Source: Leigh Hopper – UCLA Image Source: NeuroscienceNews.com image is in the public domain. Original Research:Abstract for “Mapping 22q11.2 Gene Dosage Effects on Brain Morphometry” by Amy Lin, Christopher R. K. Ching, Ariana Vajdi, Daqiang Sun, Rachel K. Jonas, Maria Jalbrzikowski, Leila Kushan-Wells, Laura Pacheco Hansen, Emma Krikorian, Boris Gutman, Deepika Dokoru, Gerhard Helleman, Paul M. Thompson and Carrie E. Bearden in Journal of Neuroscience. Published online May 23 2017 doi:10.1523/JNEUROSCI.3759-16.2017
Cite This NeuroscienceNews.com Article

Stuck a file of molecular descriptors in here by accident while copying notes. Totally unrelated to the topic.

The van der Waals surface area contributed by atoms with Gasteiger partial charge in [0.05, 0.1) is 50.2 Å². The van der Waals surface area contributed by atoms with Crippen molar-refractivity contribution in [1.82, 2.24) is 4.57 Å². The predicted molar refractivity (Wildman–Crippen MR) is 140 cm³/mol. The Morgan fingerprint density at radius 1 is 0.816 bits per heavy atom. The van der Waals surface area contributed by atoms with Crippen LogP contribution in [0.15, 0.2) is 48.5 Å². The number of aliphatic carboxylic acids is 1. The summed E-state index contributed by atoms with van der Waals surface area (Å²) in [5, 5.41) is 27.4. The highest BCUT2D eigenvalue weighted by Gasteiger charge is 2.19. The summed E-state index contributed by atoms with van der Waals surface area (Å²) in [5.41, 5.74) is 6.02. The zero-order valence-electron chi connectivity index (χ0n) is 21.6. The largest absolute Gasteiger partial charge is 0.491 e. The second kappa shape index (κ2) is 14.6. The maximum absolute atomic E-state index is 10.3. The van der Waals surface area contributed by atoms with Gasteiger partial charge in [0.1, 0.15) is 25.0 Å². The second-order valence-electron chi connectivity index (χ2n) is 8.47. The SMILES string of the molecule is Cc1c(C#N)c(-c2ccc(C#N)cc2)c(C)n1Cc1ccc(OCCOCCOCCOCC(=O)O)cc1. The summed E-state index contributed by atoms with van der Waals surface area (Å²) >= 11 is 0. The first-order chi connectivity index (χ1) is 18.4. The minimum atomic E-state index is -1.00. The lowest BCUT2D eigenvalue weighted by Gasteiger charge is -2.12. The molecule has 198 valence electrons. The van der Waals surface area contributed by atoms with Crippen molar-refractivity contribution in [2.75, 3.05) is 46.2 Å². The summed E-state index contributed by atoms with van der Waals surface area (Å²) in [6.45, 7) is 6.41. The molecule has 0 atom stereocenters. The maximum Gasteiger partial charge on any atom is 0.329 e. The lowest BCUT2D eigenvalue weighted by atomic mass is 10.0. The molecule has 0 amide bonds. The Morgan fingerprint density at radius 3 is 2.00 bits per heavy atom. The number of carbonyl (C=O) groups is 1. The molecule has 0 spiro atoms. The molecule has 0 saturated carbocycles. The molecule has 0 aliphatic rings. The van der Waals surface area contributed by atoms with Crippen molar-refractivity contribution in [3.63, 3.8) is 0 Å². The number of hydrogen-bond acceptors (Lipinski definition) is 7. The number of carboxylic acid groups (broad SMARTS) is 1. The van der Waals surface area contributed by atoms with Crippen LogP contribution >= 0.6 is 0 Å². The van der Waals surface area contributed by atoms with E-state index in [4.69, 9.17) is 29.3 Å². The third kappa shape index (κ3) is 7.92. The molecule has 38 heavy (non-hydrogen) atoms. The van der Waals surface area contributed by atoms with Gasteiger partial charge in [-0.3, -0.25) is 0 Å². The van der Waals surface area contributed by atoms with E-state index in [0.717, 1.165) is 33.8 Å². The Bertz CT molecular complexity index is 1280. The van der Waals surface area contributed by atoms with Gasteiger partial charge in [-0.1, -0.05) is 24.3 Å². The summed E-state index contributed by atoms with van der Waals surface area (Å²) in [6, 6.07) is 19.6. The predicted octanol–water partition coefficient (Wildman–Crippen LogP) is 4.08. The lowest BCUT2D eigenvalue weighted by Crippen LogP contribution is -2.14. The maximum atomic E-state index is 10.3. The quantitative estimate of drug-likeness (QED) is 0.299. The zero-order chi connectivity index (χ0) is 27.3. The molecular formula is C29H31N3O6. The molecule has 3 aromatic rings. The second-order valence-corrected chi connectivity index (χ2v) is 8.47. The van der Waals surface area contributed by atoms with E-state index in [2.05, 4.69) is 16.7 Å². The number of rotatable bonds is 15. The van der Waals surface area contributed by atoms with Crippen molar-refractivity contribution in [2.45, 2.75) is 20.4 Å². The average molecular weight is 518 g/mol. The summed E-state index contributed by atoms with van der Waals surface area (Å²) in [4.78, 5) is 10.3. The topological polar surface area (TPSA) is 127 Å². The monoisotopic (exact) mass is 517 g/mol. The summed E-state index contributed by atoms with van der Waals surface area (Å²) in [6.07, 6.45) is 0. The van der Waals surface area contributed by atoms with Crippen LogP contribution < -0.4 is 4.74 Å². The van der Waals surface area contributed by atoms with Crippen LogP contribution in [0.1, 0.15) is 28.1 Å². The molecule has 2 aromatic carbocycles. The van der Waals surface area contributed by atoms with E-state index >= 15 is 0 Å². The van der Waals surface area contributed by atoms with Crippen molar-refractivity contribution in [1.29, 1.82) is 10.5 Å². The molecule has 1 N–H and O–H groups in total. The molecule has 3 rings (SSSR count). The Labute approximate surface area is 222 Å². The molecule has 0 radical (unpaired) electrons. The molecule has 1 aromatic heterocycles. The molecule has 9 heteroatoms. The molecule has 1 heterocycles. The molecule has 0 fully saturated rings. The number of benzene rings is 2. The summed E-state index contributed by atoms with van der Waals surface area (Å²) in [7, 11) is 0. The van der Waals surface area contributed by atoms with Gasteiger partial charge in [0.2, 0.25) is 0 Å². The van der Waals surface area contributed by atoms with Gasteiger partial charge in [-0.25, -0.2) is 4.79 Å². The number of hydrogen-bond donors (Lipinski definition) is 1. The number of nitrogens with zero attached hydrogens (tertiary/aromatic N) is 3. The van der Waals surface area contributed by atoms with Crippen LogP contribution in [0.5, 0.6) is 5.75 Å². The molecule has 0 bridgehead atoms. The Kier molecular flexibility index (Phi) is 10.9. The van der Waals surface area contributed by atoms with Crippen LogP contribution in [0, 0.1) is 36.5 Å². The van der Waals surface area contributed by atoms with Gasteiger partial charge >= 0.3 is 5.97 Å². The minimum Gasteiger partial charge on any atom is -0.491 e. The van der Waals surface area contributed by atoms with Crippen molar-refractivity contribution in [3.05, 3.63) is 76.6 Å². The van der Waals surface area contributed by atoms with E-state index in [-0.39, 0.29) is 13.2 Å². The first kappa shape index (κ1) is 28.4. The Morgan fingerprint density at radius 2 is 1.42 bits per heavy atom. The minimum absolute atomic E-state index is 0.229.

[cbtabs][cbtab title=”MLA”]UCLA “Brain Anatomy Differs in People with 22q Genetic Risk for Schizophrenia and Autism.” NeuroscienceNews. NeuroscienceNews, 25 May 2017. <https://neurosciencenews.com/autism-schizophrenia-neuroanatomy-6773/>.[/cbtab][cbtab title=”APA”]UCLA (2017, May 25). Brain Anatomy Differs in People with 22q Genetic Risk for Schizophrenia and Autism. NeuroscienceNew. Retrieved May 25, 2017 from https://neurosciencenews.com/autism-schizophrenia-neuroanatomy-6773/[/cbtab][cbtab title=”Chicago”]UCLA “Brain Anatomy Differs in People with 22q Genetic Risk for Schizophrenia and Autism.” https://neurosciencenews.com/autism-schizophrenia-neuroanatomy-6773/ (accessed May 25, 2017).[/cbtab][/cbtabs]
Mapping 22q11.2 Gene Dosage Effects on Brain Morphometry